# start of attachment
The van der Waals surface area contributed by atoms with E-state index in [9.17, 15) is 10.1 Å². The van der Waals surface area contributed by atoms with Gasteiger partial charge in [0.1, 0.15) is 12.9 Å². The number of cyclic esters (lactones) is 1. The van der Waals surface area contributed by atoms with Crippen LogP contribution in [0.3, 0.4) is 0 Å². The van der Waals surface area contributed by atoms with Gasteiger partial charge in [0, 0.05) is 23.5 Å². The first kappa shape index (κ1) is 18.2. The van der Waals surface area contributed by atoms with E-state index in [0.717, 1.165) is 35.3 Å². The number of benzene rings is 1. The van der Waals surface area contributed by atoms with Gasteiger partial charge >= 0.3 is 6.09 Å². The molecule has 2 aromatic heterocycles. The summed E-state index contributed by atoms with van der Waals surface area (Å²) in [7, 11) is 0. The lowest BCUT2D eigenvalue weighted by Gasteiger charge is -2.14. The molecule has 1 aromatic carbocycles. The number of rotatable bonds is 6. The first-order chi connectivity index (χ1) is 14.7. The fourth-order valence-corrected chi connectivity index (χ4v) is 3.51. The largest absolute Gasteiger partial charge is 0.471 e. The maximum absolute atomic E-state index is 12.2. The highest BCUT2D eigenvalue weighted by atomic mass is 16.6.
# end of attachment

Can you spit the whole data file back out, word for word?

The van der Waals surface area contributed by atoms with E-state index in [9.17, 15) is 10.1 Å². The van der Waals surface area contributed by atoms with Gasteiger partial charge in [0.1, 0.15) is 12.9 Å². The number of cyclic esters (lactones) is 1. The van der Waals surface area contributed by atoms with Crippen LogP contribution in [0.3, 0.4) is 0 Å². The van der Waals surface area contributed by atoms with Gasteiger partial charge in [0, 0.05) is 23.5 Å². The first kappa shape index (κ1) is 18.2. The van der Waals surface area contributed by atoms with E-state index in [0.717, 1.165) is 35.3 Å². The number of benzene rings is 1. The van der Waals surface area contributed by atoms with Gasteiger partial charge >= 0.3 is 6.09 Å². The molecule has 2 aromatic heterocycles. The summed E-state index contributed by atoms with van der Waals surface area (Å²) in [7, 11) is 0. The lowest BCUT2D eigenvalue weighted by Gasteiger charge is -2.14. The molecule has 1 aromatic carbocycles. The number of rotatable bonds is 6. The first-order chi connectivity index (χ1) is 14.7. The fourth-order valence-corrected chi connectivity index (χ4v) is 3.51. The largest absolute Gasteiger partial charge is 0.471 e. The maximum absolute atomic E-state index is 12.2. The highest BCUT2D eigenvalue weighted by atomic mass is 16.6.